Fallen Through The Cracks

Fallen Through The Cracks – Black Artists in History: Cliff Joseph

Fallen Through The Cracks – Black Artists in History: Cliff Joseph

Fallen Through The Cracks – Cliff Joseph

Cliff Ricardo Joseph

#FallenThroughTheCracksClifford Ricardo Joseph was born on June 23, 1922, in Panama City, Panama. He was an influential figure in both the art world and the field of art therapy and was also a notable activist. Born to parents who immigrated to the United States and settled in Harlem, New York, Joseph’s early life was shaped by these dynamic surroundings. He served in a field artillery unit overseas during WWII. Post-war, he pursued his passion for art at Pratt Institute, New York, graduating with a degree in illustration in 1952. He later returned to Pratt as an art therapy instructor. He also enhanced his expertise by studying at the Turtle Bay School of Therapy.

His artistic endeavors often reflected his strong anti-war stance, as many works critiqued the Vietnam War and warfare in general. A pivotal moment in Joseph’s career was in 1968 when he, alongside Benny Andrews and others, established the Black Emergency Cultural Coalition (BECC). This coalition arose as a reaction to the Metropolitan Museum of Art’s “Harlem on My Mind” exhibition, which notably excluded Black artists. Joseph emphasized the importance of Black Art being curated by individuals who deeply understood the Black experience.

Cliff Joseph, Blackboard, Renee Yeager / Thom Pegg, Tyler Fine Art
Cliff Joseph, My Country Right or Wrong, Renee Yeager / Thom Pegg, Tyler Fine Art

As BECC’s co-chair, he was instrumental in organizing the “Rebuttal to Whitney Museum Exhibition” at the Acts of Art Gallery in Manhattan. This exhibition was a direct response to the Whitney Museum’s decision to proceed with the Contemporary Black Artists in America exhibition without consulting BECC or community representatives, a proposal Joseph and Andrews had made. Joseph’s contributions to art therapy were pioneering, particularly as one of the first African Americans in the field. He joined the American Art Therapy Association, becoming its first African-American member. His role in suggesting art-based therapies to Governor Nelson Rockefeller during the 1971 Attica Prison uprising, in collaboration with Andrews, was a testament to his belief in the healing power of art. By 1982, Joseph was practicing art therapy at Lincoln Hospital and held a position at the Albert Einstein College of Medicine, marking his long-standing commitment to this discipline. Clifford Joseph passed away on November 8, 2020.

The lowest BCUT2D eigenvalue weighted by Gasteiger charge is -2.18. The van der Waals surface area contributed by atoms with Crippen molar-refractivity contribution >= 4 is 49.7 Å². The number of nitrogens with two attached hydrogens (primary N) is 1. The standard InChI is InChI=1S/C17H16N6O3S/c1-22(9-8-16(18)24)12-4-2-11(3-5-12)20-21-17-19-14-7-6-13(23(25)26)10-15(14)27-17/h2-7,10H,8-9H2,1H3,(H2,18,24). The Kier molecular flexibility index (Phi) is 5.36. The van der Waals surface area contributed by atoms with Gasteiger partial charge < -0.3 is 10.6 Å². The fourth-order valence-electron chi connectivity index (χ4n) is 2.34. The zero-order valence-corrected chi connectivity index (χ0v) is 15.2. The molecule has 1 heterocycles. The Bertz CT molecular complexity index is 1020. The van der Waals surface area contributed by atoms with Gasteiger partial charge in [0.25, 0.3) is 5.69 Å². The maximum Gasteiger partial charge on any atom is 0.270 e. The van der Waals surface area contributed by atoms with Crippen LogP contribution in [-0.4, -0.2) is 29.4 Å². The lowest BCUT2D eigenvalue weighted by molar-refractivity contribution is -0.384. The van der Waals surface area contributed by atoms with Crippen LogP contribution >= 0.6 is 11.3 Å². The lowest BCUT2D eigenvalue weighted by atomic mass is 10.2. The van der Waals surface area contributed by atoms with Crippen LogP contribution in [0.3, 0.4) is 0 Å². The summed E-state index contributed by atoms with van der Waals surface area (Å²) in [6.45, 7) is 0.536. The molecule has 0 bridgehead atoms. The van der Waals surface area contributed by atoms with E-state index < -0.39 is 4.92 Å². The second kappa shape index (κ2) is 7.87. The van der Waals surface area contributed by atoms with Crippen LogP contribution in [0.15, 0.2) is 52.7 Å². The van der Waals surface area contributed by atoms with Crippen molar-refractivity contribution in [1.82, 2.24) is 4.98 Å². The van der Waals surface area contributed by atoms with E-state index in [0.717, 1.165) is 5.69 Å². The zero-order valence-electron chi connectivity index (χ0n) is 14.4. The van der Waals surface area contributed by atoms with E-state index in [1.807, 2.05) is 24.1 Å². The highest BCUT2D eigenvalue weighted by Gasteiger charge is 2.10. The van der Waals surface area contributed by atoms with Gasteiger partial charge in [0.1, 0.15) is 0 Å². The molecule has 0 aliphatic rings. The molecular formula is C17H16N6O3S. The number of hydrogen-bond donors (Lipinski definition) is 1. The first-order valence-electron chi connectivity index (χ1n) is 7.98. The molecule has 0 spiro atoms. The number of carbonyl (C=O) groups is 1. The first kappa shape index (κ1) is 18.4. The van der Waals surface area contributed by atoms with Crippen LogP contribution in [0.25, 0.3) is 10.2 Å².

(Text paraphrased from Wikipedia and other sources. All Images are the property of the copyright owners. This clip is for educational purposes.)